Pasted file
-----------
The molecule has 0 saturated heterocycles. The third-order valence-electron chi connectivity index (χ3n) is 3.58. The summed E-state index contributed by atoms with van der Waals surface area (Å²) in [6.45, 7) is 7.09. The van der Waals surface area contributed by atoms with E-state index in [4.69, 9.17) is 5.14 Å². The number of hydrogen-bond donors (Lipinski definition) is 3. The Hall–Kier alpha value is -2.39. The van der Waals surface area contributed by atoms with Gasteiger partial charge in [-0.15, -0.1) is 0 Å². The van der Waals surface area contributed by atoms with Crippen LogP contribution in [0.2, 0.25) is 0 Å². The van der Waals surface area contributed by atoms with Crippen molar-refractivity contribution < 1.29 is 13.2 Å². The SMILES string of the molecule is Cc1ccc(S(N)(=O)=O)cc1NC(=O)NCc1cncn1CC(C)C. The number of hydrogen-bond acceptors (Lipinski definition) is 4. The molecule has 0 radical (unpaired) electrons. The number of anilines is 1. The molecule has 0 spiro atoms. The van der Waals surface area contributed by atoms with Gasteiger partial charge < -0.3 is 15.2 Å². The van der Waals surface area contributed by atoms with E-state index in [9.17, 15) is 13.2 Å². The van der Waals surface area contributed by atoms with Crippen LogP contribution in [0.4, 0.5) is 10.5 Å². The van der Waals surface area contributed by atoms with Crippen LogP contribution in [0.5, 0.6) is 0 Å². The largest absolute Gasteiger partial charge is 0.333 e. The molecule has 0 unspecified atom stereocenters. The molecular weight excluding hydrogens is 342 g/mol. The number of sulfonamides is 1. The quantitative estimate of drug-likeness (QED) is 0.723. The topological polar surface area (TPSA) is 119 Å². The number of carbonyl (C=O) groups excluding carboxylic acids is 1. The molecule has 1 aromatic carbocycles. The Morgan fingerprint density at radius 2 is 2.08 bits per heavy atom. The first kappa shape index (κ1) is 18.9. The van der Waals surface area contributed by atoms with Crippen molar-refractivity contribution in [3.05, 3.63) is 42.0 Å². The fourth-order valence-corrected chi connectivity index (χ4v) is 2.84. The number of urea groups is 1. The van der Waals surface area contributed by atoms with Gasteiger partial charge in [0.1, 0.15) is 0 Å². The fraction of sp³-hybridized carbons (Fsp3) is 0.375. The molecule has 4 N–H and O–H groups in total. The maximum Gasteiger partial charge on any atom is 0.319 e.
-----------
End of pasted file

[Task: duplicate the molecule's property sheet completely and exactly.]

The molecule has 0 saturated heterocycles. The third-order valence-electron chi connectivity index (χ3n) is 3.58. The summed E-state index contributed by atoms with van der Waals surface area (Å²) in [6.45, 7) is 7.09. The van der Waals surface area contributed by atoms with E-state index in [4.69, 9.17) is 5.14 Å². The number of hydrogen-bond donors (Lipinski definition) is 3. The Hall–Kier alpha value is -2.39. The van der Waals surface area contributed by atoms with Gasteiger partial charge in [-0.15, -0.1) is 0 Å². The van der Waals surface area contributed by atoms with Crippen LogP contribution in [0.2, 0.25) is 0 Å². The van der Waals surface area contributed by atoms with Crippen molar-refractivity contribution < 1.29 is 13.2 Å². The SMILES string of the molecule is Cc1ccc(S(N)(=O)=O)cc1NC(=O)NCc1cncn1CC(C)C. The number of hydrogen-bond acceptors (Lipinski definition) is 4. The molecule has 0 radical (unpaired) electrons. The number of anilines is 1. The molecule has 0 spiro atoms. The van der Waals surface area contributed by atoms with Gasteiger partial charge < -0.3 is 15.2 Å². The van der Waals surface area contributed by atoms with E-state index in [9.17, 15) is 13.2 Å². The van der Waals surface area contributed by atoms with Crippen LogP contribution in [0.4, 0.5) is 10.5 Å². The van der Waals surface area contributed by atoms with Crippen LogP contribution in [0.5, 0.6) is 0 Å². The largest absolute Gasteiger partial charge is 0.333 e. The molecule has 0 unspecified atom stereocenters. The molecular weight excluding hydrogens is 342 g/mol. The number of sulfonamides is 1. The quantitative estimate of drug-likeness (QED) is 0.723. The topological polar surface area (TPSA) is 119 Å². The number of carbonyl (C=O) groups excluding carboxylic acids is 1. The molecule has 1 aromatic carbocycles. The Morgan fingerprint density at radius 2 is 2.08 bits per heavy atom. The first kappa shape index (κ1) is 18.9. The van der Waals surface area contributed by atoms with Crippen molar-refractivity contribution in [3.05, 3.63) is 42.0 Å². The fourth-order valence-corrected chi connectivity index (χ4v) is 2.84. The number of urea groups is 1. The van der Waals surface area contributed by atoms with Gasteiger partial charge in [0.1, 0.15) is 0 Å². The fraction of sp³-hybridized carbons (Fsp3) is 0.375. The molecule has 4 N–H and O–H groups in total. The maximum Gasteiger partial charge on any atom is 0.319 e.